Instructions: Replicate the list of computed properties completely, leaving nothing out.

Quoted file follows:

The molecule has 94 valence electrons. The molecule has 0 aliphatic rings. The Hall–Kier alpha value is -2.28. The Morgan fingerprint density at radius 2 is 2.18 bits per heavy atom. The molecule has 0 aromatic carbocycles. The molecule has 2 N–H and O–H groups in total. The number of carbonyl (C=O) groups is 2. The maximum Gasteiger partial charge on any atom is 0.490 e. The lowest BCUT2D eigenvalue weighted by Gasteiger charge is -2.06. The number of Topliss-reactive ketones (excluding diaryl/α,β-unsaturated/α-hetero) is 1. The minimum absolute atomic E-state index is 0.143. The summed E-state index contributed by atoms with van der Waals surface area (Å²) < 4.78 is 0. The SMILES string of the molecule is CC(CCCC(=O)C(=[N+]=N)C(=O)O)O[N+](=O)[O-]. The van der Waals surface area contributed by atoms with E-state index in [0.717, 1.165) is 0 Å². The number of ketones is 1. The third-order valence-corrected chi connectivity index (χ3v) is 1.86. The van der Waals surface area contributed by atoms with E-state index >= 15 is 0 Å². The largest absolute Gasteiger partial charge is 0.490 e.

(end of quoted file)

The molecule has 94 valence electrons. The molecule has 0 aliphatic rings. The Hall–Kier alpha value is -2.28. The Morgan fingerprint density at radius 2 is 2.18 bits per heavy atom. The molecule has 0 aromatic carbocycles. The molecule has 2 N–H and O–H groups in total. The number of carbonyl (C=O) groups is 2. The maximum Gasteiger partial charge on any atom is 0.490 e. The lowest BCUT2D eigenvalue weighted by Gasteiger charge is -2.06. The number of Topliss-reactive ketones (excluding diaryl/α,β-unsaturated/α-hetero) is 1. The minimum absolute atomic E-state index is 0.143. The summed E-state index contributed by atoms with van der Waals surface area (Å²) < 4.78 is 0. The SMILES string of the molecule is CC(CCCC(=O)C(=[N+]=N)C(=O)O)O[N+](=O)[O-]. The van der Waals surface area contributed by atoms with E-state index in [0.717, 1.165) is 0 Å². The number of ketones is 1. The third-order valence-corrected chi connectivity index (χ3v) is 1.86. The van der Waals surface area contributed by atoms with E-state index >= 15 is 0 Å². The largest absolute Gasteiger partial charge is 0.490 e.